A multitude of measures were announced in the budget which puts a strong focus on social affairs to, amongst other things, try to protect the purchasing power of the middle class.
The agenda includes some attractive incentives, namely to promote better food self-sufficiency, and other positive measures to protect the "Made in Moris" label and Mauritian businesses in general.
What is however a first, is the difference in taxation of foreign residents and Mauritian residents - indeed, the latter are the only ones subject to the 25% "Solidarity Levy", which should increase the applicable tax rate to 40% for those whose income exceeds 3 million rupees. Such heavy taxation could cause some HNW Mauritians to reconsider their investment in Mauritius - and this could have an adverse effect on the economy in the long term. One can only hope that this "Solidarity Levy" is only temporary and will disappear when the pandemic ends.
Moreover, new "thresholds" to re-energize the movement of foreigners into Mauritius, whether it be professionals, entrepreneurs, investors or retirees, should help boost consumption and support development.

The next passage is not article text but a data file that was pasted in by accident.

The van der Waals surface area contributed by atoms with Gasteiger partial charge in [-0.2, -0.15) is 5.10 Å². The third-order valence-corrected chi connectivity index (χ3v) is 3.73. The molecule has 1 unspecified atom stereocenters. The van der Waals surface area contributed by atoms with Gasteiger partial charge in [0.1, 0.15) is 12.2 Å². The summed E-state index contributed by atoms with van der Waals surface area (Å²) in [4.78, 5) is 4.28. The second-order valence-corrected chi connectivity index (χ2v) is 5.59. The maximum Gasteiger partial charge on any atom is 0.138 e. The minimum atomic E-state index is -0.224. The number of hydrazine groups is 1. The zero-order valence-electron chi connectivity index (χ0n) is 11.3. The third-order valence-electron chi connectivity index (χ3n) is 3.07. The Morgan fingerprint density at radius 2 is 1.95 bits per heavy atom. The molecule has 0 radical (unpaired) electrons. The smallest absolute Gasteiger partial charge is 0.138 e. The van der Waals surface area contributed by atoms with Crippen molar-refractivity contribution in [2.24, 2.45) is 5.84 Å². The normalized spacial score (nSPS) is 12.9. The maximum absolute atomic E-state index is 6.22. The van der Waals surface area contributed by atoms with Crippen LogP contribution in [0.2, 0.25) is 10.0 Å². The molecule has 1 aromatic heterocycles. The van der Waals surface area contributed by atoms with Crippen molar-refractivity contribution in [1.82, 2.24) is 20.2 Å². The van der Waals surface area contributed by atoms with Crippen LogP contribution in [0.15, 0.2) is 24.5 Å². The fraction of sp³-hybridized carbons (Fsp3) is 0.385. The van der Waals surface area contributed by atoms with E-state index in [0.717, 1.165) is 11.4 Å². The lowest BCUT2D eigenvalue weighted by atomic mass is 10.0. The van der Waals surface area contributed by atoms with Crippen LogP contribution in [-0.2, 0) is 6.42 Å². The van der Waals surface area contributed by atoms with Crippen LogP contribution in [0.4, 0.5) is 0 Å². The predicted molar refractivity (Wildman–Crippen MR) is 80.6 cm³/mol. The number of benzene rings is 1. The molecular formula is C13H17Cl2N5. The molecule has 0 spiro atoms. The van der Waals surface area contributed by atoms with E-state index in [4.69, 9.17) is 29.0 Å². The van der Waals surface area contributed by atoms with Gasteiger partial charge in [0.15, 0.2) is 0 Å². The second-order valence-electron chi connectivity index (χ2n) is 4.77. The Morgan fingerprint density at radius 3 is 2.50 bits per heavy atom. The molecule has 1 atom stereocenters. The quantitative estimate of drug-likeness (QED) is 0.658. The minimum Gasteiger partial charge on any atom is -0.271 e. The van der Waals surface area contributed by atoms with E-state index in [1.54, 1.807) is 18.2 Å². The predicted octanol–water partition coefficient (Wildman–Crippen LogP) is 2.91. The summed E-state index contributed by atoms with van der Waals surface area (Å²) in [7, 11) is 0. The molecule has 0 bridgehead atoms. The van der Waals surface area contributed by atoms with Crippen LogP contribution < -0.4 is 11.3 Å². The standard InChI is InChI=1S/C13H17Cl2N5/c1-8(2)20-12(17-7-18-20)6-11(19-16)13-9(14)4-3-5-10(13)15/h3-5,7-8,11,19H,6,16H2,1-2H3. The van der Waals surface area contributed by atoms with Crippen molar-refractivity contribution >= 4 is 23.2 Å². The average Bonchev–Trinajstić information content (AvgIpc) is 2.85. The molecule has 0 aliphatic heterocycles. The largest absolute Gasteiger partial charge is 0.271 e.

Another novelty in the budget is the redesign of the pension system and the abolishment of the NPF, with a reduced contribution from low earners but the removal of a ceiling for high earners. If this contribution helps taxpayers increase their pension proportionately according to contribution, then it will not be perceived as an additional burden, but information regarding the particulars of this new system is yet to be communicated.
Finally, provisions were made for significant investment capital in this budget, which thanks to the Covid fund, manages to be in balance this year. These expenses will probably help the Mauritian economy get through this difficult year marked by confinement and global recession. It is our hope that the State manages to implement these measures as efficiently as possible, avoiding any waste so that the whole of Mauritius and its people may benefit.